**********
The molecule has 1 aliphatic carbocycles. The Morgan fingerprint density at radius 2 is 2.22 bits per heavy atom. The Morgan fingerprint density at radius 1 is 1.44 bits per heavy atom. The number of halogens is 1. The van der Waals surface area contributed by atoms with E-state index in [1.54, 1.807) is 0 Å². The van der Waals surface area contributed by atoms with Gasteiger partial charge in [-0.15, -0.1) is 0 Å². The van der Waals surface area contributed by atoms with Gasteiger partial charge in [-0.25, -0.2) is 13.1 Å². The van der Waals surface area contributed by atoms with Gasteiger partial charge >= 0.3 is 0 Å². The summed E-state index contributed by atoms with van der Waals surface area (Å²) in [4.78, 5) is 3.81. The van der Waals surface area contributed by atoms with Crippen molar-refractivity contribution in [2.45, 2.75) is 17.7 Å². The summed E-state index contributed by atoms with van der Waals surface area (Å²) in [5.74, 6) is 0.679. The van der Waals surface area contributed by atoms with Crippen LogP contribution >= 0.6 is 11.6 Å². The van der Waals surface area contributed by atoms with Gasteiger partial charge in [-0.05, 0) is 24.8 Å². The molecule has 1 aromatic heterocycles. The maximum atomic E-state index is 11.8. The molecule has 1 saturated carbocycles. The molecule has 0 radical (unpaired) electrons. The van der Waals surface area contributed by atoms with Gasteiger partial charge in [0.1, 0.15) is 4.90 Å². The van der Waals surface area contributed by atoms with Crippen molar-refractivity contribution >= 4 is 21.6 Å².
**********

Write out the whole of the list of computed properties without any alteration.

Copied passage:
The molecule has 1 aliphatic carbocycles. The Morgan fingerprint density at radius 2 is 2.22 bits per heavy atom. The Morgan fingerprint density at radius 1 is 1.44 bits per heavy atom. The number of halogens is 1. The van der Waals surface area contributed by atoms with E-state index in [1.54, 1.807) is 0 Å². The van der Waals surface area contributed by atoms with Gasteiger partial charge in [-0.15, -0.1) is 0 Å². The van der Waals surface area contributed by atoms with Gasteiger partial charge in [-0.25, -0.2) is 13.1 Å². The van der Waals surface area contributed by atoms with Gasteiger partial charge >= 0.3 is 0 Å². The summed E-state index contributed by atoms with van der Waals surface area (Å²) in [4.78, 5) is 3.81. The van der Waals surface area contributed by atoms with Crippen molar-refractivity contribution in [2.45, 2.75) is 17.7 Å². The summed E-state index contributed by atoms with van der Waals surface area (Å²) in [5.74, 6) is 0.679. The van der Waals surface area contributed by atoms with Crippen LogP contribution >= 0.6 is 11.6 Å². The van der Waals surface area contributed by atoms with Gasteiger partial charge in [-0.05, 0) is 24.8 Å². The molecule has 1 aromatic heterocycles. The maximum atomic E-state index is 11.8. The molecule has 1 saturated carbocycles. The molecule has 0 radical (unpaired) electrons. The van der Waals surface area contributed by atoms with Gasteiger partial charge in [0.1, 0.15) is 4.90 Å². The van der Waals surface area contributed by atoms with Crippen molar-refractivity contribution >= 4 is 21.6 Å².